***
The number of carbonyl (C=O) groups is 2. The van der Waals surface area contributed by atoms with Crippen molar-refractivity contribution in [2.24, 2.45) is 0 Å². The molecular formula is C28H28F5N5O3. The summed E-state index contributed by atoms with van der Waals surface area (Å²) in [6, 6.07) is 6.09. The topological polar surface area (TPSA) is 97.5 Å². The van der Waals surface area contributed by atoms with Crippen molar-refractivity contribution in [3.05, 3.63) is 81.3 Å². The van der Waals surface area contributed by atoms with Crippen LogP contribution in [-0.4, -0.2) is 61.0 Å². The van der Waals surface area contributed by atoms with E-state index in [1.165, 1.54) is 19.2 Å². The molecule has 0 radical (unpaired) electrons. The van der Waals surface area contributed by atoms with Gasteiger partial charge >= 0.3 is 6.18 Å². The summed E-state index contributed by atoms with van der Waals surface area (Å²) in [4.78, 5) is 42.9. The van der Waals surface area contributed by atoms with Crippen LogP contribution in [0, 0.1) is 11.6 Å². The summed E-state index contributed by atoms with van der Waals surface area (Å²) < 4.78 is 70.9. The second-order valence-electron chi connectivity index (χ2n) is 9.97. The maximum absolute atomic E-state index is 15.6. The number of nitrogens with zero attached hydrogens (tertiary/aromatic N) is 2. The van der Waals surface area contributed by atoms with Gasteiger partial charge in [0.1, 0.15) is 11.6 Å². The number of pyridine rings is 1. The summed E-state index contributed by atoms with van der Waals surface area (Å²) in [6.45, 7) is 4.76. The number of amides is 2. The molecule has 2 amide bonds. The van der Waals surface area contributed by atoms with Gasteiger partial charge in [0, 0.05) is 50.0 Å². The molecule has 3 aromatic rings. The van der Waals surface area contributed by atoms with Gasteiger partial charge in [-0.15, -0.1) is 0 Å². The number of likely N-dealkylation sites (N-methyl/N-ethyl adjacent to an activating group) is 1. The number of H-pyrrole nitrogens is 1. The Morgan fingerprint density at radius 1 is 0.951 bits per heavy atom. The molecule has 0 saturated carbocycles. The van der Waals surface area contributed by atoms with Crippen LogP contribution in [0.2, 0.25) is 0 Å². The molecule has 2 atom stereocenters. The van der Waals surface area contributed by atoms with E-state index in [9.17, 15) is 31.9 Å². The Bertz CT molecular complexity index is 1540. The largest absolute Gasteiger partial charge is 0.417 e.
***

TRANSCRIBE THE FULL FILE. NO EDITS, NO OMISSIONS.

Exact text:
The number of carbonyl (C=O) groups is 2. The van der Waals surface area contributed by atoms with Crippen molar-refractivity contribution in [2.24, 2.45) is 0 Å². The molecular formula is C28H28F5N5O3. The summed E-state index contributed by atoms with van der Waals surface area (Å²) in [6, 6.07) is 6.09. The topological polar surface area (TPSA) is 97.5 Å². The van der Waals surface area contributed by atoms with Crippen molar-refractivity contribution in [3.05, 3.63) is 81.3 Å². The van der Waals surface area contributed by atoms with Crippen LogP contribution in [-0.4, -0.2) is 61.0 Å². The van der Waals surface area contributed by atoms with E-state index in [1.165, 1.54) is 19.2 Å². The molecule has 0 radical (unpaired) electrons. The van der Waals surface area contributed by atoms with Gasteiger partial charge >= 0.3 is 6.18 Å². The summed E-state index contributed by atoms with van der Waals surface area (Å²) in [4.78, 5) is 42.9. The van der Waals surface area contributed by atoms with Crippen LogP contribution in [0, 0.1) is 11.6 Å². The summed E-state index contributed by atoms with van der Waals surface area (Å²) < 4.78 is 70.9. The second-order valence-electron chi connectivity index (χ2n) is 9.97. The maximum absolute atomic E-state index is 15.6. The number of nitrogens with zero attached hydrogens (tertiary/aromatic N) is 2. The van der Waals surface area contributed by atoms with Gasteiger partial charge in [0.1, 0.15) is 11.6 Å². The number of pyridine rings is 1. The summed E-state index contributed by atoms with van der Waals surface area (Å²) in [6.45, 7) is 4.76. The number of amides is 2. The molecule has 2 amide bonds. The van der Waals surface area contributed by atoms with Gasteiger partial charge in [0, 0.05) is 50.0 Å². The molecule has 3 aromatic rings. The van der Waals surface area contributed by atoms with Gasteiger partial charge in [-0.15, -0.1) is 0 Å². The number of likely N-dealkylation sites (N-methyl/N-ethyl adjacent to an activating group) is 1. The number of H-pyrrole nitrogens is 1. The Morgan fingerprint density at radius 1 is 0.951 bits per heavy atom. The molecule has 0 saturated carbocycles. The van der Waals surface area contributed by atoms with Crippen LogP contribution in [0.2, 0.25) is 0 Å². The molecule has 2 atom stereocenters. The van der Waals surface area contributed by atoms with E-state index in [9.17, 15) is 31.9 Å². The Bertz CT molecular complexity index is 1540. The largest absolute Gasteiger partial charge is 0.417 e.